Finally, after many years of struggle, I have come to the conclusion that even though there are instructions on how and what we should pray in the Bible that we do not need to adhere strictly to that pattern every moment we pray. There are times to get on your knees in repentance, there are times to kneel or stand in worship of the Lord; but there are also times when a quick prayer is called for. I think much of my problem in prayer was because of my Catholic upbringing. Prayer was (and should be) a worshipful respectful time with God, but God does not like us repeating the same words over and over. An example is when our children repeat, "What's that, mommy?" nine million times a day. Our Lord wants to be a part of our life and part of our conversations, not listening to repetitive words that we are just reciting to recite and not really understanding what or why we are reciting them.

As I said before, habits started as a child are very hard to break; however, I find that because of the early habits of talking to my dad - it is very easy to include the Lord in my thoughts all day long. The Bible does say to pray continually and I used to think, "I really don't have time to stay on my knees all day long." I am thrilled to be able to include the Lord in my daily activities. Taking time for devotions and worship are important, but including Him in daily activities is very rewarding. Believe me; it is very hard to have road rage while you are talking to the Lord as you are driving. It makes cleaning the house (which I really dislike) easier when you are thinking about the Lord or recalling a Psalm or other Scripture verses. It also helps during times of worry or frustration, I often tell the Lord, "This is something You are going to have to deal with, because I can't." or "Lord, this makes me so angry, I need Your help to calm down."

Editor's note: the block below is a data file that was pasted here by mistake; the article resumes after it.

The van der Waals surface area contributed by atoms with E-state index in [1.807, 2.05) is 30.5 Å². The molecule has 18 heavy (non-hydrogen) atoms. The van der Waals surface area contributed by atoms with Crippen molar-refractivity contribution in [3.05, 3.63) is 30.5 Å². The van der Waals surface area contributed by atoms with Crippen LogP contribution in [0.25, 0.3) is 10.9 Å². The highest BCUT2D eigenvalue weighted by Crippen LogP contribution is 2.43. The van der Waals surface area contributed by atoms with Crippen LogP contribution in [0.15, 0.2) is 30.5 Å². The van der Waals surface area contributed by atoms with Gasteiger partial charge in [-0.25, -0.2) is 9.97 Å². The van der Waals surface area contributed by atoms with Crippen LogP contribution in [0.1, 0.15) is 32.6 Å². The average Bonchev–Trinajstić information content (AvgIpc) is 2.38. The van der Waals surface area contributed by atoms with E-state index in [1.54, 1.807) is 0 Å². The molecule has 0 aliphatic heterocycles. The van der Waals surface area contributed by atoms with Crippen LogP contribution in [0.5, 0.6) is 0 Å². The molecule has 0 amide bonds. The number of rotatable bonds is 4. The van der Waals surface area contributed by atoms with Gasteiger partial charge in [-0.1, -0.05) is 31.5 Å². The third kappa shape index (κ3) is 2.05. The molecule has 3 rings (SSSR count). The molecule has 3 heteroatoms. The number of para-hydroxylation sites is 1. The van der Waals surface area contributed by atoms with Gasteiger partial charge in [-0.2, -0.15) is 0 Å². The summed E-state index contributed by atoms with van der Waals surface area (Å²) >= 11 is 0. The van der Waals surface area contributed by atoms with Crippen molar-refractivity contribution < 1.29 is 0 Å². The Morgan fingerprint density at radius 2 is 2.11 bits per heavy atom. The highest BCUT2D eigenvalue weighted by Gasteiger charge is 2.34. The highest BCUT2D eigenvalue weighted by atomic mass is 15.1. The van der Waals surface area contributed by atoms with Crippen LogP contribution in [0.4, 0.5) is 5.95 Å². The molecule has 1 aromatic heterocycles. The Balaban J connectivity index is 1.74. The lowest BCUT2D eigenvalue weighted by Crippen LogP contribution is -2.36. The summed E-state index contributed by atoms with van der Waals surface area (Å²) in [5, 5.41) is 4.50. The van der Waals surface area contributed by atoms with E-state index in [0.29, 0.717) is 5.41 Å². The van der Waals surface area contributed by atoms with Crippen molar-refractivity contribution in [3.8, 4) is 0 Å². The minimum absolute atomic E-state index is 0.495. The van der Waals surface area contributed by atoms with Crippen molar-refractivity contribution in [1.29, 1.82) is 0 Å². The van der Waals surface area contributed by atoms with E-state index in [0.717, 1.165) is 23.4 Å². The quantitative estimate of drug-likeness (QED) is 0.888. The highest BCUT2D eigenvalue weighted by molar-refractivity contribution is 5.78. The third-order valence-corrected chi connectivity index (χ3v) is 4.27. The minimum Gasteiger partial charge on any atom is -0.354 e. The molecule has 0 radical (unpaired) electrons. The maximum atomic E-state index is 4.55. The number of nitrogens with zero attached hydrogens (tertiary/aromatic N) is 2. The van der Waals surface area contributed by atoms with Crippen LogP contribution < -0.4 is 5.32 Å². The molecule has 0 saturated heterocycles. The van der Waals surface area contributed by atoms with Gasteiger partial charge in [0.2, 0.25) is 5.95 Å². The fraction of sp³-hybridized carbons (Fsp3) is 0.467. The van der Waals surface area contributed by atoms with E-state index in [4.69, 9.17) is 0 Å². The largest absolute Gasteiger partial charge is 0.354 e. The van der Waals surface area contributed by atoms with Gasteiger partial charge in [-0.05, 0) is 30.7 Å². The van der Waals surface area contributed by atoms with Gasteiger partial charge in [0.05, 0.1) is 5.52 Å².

Before you think I am some kind of saint with an open-line with God - that is not the case at all. More often than not, my mind wanders away from Him and I find myself wallowing in self-pity, anger, and a myriad of other sins. I wonder why it is always so hard for me to stay close and why He puts up with my rebellion; after all, it should be an easy thing to stay close to someone you love so much. Although the Lord stays close to us, we are the ones that step away just like wandering sheep. Because of our sin nature, He lets us wander a bit and then nudges us back to Him. It is a strange thing indeed, because we usually do not know that we wandered off until He nudges us back. We are truly a stiff-necked people and even though we try to keep Him in our daily activities, more time on our knees and more time in His Word is necessary to keep us close to Him and less likely to wander.

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Member Comments
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Connie Allen 29 Jan 2010
A very good article and much needed in the body. Since God lives in us it seems only natural to me to talk with him daily no matter what I am doing. Thanks so much for sharing this. GOD BLESS YOU